Friend of Overlawyered Margaret Little recently reviewed for the WSJ a new book about Abe Lincoln’s greatest law case: “While Judd, like many a flamboyant trial lawyer, opened with the big themes of crime and political influence, it was the technical case advanced by Lincoln that won the day. Mr. McGinty illustrates how central Lincoln’s understanding of river currents, bridge engineering and steamboat operation was to the success of the defense. … (Lincoln was the only president to hold a patent, for a boat-lifting device.)”
Faced with competition from Uber, Chicago cabs resolve to improve service, lower fares. (Just kidding! They strike.)
- “It is one of the first times that two big craft brewers have been in a lawsuit against each other.” [San Francisco Chronicle]
- Hee hee: poll finds more than 80 percent of public favors “mandatory labels on foods containing DNA,” cf. comparable polls on GMO labeling [Ilya Somin]
- Chicago crackdown on paid private dinner parties comes after Michelin awards two stars to local restaurant that started that way [Illinois Policy]
- “Is Foodborne Illness on the Rise?” [Baylen Linnekin]
- “The Queens’ Tea in Salt Lake City sued by another queen over name” [Salt Lake Tribune]
- Virginia legislator’s bill would end inspection of home kitchens used to produce food for direct sale [Watchdog, earlier on “cottage food” laws, related E.N. Brown]
- “There’s a very simple reason you don’t find favors in king cakes anymore: We have too many lawyers in America” [WSJ, earlier]
When Horizon, a large Chicago apartment building manager locked in a legal dispute with one of its tenants, chose to sue her over a disparaging tweet a few years back (more), one of the owning family’s members was quoted in the press as saying that “the suit was warranted and that Horizon is ‘a sue first, ask questions later kind of an organization,'” a comment for which the company subsequently apologized. You’ll never believe what happened next…
Chicago police union sues to keep newspapers from seeing misconduct reports [Sun-Times; headline borrowed from @tpcarney]
- ObamaCare challenge: D.C. Circuit vacates Halbig decision for en banc rehearing [Roger Pilon, earlier]
- ACLU and SEIU California affiliates oppose trial lawyers’ higher-damages-plus-drug-testing Proposition 46 [No On 46, earlier] As does Sacramento Bee in an editorial;
- Rethinking the use of patient restraints in hospitals [Ravi Parikh, Atlantic; legal fears not mentioned, however]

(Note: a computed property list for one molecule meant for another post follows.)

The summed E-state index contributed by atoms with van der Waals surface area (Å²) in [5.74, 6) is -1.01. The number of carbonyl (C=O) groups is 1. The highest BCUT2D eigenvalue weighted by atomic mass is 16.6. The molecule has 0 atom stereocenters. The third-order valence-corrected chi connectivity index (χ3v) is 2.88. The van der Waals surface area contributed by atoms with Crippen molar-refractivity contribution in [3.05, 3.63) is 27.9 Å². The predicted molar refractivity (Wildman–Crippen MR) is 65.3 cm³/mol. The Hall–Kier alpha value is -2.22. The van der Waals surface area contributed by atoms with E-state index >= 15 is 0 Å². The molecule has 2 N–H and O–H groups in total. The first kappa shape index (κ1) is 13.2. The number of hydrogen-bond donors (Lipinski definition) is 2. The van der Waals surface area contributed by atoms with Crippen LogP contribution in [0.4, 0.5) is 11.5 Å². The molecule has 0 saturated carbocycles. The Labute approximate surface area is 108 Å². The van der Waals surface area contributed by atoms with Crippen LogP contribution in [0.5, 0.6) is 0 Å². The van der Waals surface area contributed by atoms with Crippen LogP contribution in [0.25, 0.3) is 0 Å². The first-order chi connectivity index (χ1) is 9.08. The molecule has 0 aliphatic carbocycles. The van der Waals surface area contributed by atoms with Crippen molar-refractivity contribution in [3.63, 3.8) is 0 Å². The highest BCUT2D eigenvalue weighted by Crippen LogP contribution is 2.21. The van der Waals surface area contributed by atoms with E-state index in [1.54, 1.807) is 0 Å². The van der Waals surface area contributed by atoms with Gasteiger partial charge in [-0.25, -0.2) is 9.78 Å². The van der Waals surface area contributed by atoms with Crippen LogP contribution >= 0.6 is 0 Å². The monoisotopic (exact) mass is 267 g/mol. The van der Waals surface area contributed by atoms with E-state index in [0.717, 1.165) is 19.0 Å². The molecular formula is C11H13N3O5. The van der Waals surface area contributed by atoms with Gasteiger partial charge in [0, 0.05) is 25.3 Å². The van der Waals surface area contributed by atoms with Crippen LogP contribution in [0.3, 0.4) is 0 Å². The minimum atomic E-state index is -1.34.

- Certificate of need regulation: “I didn’t know the state of Illinois had a standard for the maximum permissible size of a hospital room.” [John Cochrane]
- In China, according to a study by Benjamin Liebman of Columbia Law School, hired malpractice mobs “consistently extract more money from hospitals than legal proceedings do” [Christopher Beam, The New Yorker]
- Overview of (private-lawyer-driven) municipal suits on painkiller marketing [John Schwartz, New York Times, earlier] More: Chicago’s contingency deal with Cohen Milstein on opioid lawsuit [LNL] More: Rob Green, Abnormal Use.
- “So In The End, The VA Was Rewarded, Not Punished” [Coyote]
“Following in the footsteps of two California counties, the city of Chicago this week filed suit against five pharmaceutical companies, contending that they drove up the city’s costs by overstating the benefits of their addictive painkillers and failing to reveal the downside of taking the drugs.” [ABA Journal, Bloomberg] The city’s press release asserts, among other things: “there is no scientific evidence supporting the long-term use of these drugs [opioids] for non-cancer chronic pain.”
Suits like this are typically, though not invariably, concocted by private law firms which then pitch them to governments hoping for contingency-fee representation deals. (Orange and Santa Clara are the California counties that have signed on to such actions.) For more on the war on painkillers and their marketing, check the ample resources at Reason mag from Jacob Sullum, Brian Doherty, and others; note also a recent book, A Nation in Pain by Judy Foreman, via Tyler Cowen. Our earlier coverage is here.
For Daniel Taylor to be convicted of a murder committed while he was actually behind bars, at least three things had to happen: 1) a supposed confession extracted by Chicago police; 2) a conveniently corroborative sighting of Taylor at the scene by another cop; 3) improper withholding of exonerating evidence by the Illinois prosecutor. A Center on Wrongful Convictions video (via Balko)(& welcome Above the Law readers).
Following up on the sensational Blue Line crash at the Chicago Transit Authority’s O’Hare Airport terminus: “The CTA’s contract with the Amalgamated Transit Union authorizes the agency to fire rail operators who have had two serious safety violations in a short period of time [emphasis added], and officials said the two incidents when [Brittney] Haywood dozed off qualify her for termination.” Falling asleep just once at the controls of a train wasn’t enough! [CBS Chicago] More: Bill Zeiser, American Spectator.